Mike Tyson on Leadership
Everyone’s got a plan, until they get punched in the mouth.
- Mike Tyson -
While speaking with our Plumbing Manager, Phil, he talked about this quote from Tyson. I wonder if Mike meant to make so much sense when he said this. I don’t know Mr. Tyson, and I probably never will. I don’t know, in what context, this quote was taken. I have to assume he was being literal with it, and was referring to his boxing prowess. However, it applies to every aspect of our life. Think about it.
It’s extremely easy to have a plan for all areas of your life. It’s easy to sit down and come up with an action plan for virtually any topic. It’s actually relatively easy to get started on most action plans, as well.
The problem comes when you get “punched in the mouth.” The problem comes when your delivery doesn’t show up on time, your billings are late, your sales person doesn’t show up for his appointment, your go-to guy starts working for a competitor, your best employee gets sick for a week, etc.
What do you do when you get punched in mouth? What is your back up plan? What do you do when there is a set back in your plan? How do you handle adversity?
Do you have a Plan A, Plan B, and even a Plan C?
When you have a contingency plan for things that can happen, it gives you the opportunity to shine, like never before. It gives you the opportunity to excel in front of your customers, and show them what you are made of. It allows you to compete without worrying about what could go wrong, and hoping that it doesn’t.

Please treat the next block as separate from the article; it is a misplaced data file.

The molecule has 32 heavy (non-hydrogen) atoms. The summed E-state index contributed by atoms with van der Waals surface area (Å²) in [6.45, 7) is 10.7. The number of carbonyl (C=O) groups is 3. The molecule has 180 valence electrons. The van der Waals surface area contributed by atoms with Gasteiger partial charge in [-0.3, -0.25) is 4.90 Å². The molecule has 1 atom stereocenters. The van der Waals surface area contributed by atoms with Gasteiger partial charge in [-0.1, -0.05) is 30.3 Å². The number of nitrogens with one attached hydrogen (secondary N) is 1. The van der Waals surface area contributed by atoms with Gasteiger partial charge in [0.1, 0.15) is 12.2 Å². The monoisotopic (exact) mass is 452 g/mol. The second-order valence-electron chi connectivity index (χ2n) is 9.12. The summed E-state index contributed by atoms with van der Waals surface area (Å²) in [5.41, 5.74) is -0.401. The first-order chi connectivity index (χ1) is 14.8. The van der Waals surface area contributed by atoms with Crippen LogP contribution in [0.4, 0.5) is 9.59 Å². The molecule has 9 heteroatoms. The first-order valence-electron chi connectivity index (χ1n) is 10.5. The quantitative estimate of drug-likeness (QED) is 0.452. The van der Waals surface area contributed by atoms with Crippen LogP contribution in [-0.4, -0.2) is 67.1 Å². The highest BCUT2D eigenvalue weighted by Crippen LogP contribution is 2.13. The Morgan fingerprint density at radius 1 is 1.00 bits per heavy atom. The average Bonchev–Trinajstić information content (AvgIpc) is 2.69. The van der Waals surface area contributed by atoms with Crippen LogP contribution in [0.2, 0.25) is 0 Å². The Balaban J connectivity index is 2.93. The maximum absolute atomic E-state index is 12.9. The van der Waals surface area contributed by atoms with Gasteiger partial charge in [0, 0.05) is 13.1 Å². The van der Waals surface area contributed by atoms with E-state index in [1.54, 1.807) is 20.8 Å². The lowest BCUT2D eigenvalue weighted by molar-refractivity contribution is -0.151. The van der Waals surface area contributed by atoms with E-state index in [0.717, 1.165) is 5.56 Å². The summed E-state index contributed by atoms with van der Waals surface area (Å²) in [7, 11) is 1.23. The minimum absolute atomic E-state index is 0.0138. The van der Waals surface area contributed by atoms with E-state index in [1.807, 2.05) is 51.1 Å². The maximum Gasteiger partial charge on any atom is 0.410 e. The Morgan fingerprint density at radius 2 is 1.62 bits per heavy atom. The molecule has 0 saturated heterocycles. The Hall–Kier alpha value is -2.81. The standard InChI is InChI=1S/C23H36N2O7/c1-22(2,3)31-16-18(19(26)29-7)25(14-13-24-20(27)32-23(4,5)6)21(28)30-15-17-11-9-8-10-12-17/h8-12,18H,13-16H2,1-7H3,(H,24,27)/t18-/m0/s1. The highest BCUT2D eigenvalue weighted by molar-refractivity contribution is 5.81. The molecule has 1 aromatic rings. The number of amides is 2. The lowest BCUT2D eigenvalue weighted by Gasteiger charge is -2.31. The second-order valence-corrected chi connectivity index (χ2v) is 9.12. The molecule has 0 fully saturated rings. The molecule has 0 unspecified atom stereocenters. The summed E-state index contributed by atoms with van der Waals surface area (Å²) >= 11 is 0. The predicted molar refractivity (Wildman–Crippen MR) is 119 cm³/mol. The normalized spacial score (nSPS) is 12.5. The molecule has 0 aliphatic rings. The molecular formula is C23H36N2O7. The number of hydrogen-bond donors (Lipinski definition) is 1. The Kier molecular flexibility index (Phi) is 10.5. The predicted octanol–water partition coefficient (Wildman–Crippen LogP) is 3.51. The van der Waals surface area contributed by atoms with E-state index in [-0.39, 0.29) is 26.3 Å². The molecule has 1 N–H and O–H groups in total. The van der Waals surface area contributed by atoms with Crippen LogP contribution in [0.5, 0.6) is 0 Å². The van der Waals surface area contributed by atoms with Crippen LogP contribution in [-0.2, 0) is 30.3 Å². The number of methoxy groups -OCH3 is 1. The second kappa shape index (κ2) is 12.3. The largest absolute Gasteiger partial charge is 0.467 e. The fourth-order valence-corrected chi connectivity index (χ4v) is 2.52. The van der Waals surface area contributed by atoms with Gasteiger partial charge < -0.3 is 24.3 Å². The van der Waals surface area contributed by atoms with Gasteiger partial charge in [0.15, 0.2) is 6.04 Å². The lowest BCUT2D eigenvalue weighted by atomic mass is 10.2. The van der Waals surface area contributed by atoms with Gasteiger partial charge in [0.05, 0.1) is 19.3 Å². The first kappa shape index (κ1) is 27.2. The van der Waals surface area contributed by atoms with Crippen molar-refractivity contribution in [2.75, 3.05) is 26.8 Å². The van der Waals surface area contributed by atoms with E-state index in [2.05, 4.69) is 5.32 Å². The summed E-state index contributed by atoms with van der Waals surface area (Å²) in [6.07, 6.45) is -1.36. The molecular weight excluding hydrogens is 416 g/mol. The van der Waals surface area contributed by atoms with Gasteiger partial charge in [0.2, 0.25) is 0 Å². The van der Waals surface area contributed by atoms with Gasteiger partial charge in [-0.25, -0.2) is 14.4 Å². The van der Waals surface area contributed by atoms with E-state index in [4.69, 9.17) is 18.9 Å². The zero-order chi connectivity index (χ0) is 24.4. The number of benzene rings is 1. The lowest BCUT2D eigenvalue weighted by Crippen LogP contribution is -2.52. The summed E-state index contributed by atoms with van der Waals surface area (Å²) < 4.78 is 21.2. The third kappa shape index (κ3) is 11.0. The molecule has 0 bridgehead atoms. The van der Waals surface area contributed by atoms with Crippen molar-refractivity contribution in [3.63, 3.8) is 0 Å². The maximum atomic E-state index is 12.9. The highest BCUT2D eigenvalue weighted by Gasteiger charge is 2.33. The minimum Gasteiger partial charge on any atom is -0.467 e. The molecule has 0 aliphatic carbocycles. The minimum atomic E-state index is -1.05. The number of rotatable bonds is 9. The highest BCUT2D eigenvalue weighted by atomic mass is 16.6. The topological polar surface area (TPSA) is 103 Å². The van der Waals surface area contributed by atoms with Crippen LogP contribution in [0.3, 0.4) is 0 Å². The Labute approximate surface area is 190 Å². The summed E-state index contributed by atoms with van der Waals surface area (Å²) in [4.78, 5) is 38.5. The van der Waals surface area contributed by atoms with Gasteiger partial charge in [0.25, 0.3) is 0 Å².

When you have plans in place for when you get punched, you are able to recover quickly, shake off the hit, and keep moving forward. You may even be able to counter with a few shots of your own.
Conversely, if there is no Plan B, and you take hit to your chin, you end up hoping that you are “saved by the bell.” You avoid that phone call from the customer, and wait it out over the weekend, to buy a little time. You procrastinate enough to come up with a temporary fix to the issue, and then HOPE that the band-aid sticks.
The problem is that those companies that approach their problem solving this way, don’t learn. They keep putting band-aids on, and eventually it all breaks, and they find themselves 1) Out of business, or 2) Trying to withstand a big loss.
So, which are you? Are you the type that has some ideas in place, so that when problems arise you are prepared, and they get handled, and then just go away like a normal transaction? Or, does your plan include wishing, hoping, and praying for the problems to not come up in the first place? You know the saying…
You can wish in one hand and spit in the other…see which one fills up first.
Thanks Mike, for making us think.